Huggable Robotic Bear Companion From MIT

Huggable, the robotic companion for therapeutic applications, is the result of an MIT project that seeks to take advantage of our love for animals. Research indcates that animal companionship benefits people; they can lower our stress, reduce heart rate and respiratory rate, elevate mood and facilitate greater socialization with other people.


(Huggable Robotic Bear Companion for Therapeutic Applications)

However, there are many situations where animals are not welcome, due to allergies, risk of disease or institutional requirements (in hospitals and nursing homes).

The MIT team has created a huggable robotic bear that can interact with patients and provide quantitative information to care givers.

The Huggable robotic therapeutic companion makes use of a variety of cutting-edge technologies:

  • The full-body sensate skin consists of three different types of sensors - electric field, temperature and force - that cover the entire surface of the robot. (The sensor-skin lies under a silicone skin and plush fur fabric for greater comfort.) This is may be an improvement over earlier efforts to give robots pressure-sensitive skin or electroluminescent thin film sensors.
  • An inertial measurement unit, cameras embedded in the eyes and microphones in the ears.
  • Voice coil actuators with position sensing give the Huggable silent, compliant and backlash-free movement in the neck, shoulders and face.
  • An embedded PC with wireless communication capabilities implements the robots behaviors and provides care givers with effective patient monitoring and efficient data collection.
Researchers are determined to meld these technologies into a coherent whole that serves patient needs:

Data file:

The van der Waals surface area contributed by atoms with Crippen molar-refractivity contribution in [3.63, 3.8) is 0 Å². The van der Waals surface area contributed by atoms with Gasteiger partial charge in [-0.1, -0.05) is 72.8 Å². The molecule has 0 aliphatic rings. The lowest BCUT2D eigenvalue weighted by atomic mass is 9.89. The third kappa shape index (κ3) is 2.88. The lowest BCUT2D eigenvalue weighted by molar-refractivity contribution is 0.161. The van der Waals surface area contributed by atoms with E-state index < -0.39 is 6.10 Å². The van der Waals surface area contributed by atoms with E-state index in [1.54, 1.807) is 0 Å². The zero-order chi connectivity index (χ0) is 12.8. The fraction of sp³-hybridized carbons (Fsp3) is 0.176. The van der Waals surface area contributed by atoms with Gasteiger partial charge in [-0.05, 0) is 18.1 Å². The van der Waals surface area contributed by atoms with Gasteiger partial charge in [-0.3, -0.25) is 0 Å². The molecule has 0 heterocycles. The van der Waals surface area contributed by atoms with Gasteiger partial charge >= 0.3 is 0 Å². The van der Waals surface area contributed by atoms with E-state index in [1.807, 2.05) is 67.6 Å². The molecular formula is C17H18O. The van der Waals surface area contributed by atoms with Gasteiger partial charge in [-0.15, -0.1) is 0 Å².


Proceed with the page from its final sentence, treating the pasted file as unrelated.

"One important and novel capability we are developing for the Huggable is its ability to participate in active relational and affective touch-based interactions with a person. Social-relational touch interactions play a particularly important role for companion animals in their ability to provide health benefits to people. Touch can convey a wide variety of communicative intents --- an animal can be tickled, petted, scratched, patted, rubbed, hugged, held in ones arms or lap just to name a few. To be effective, therapeudic robotic companions must also be able to understand and appropriately respond to how a person touches it ."

Science fiction fans have been looking forward to these developments for generations. In his 1969 story Super-Toys Last All Summer Long (the basis for Steven Spielberg's A.I.), writer Brian Aldiss imagines Teddy, a perfect robotic companion for a young boy. And a mother.

"Stand there, Teddy. I want to talk to you." She set him down on a tabletop, and he stood as she requested, arms set forward and open in the eternal gesture of embrace.

"Teddy, did David tell you to tell me he had gone into the garden?"

The circuits of the bear's brain were too simple for artifice. "Yes, Mummy."
(Read more about Brian Aldiss' Teddy bear robot


(Teddy the robotic companion from A.I.)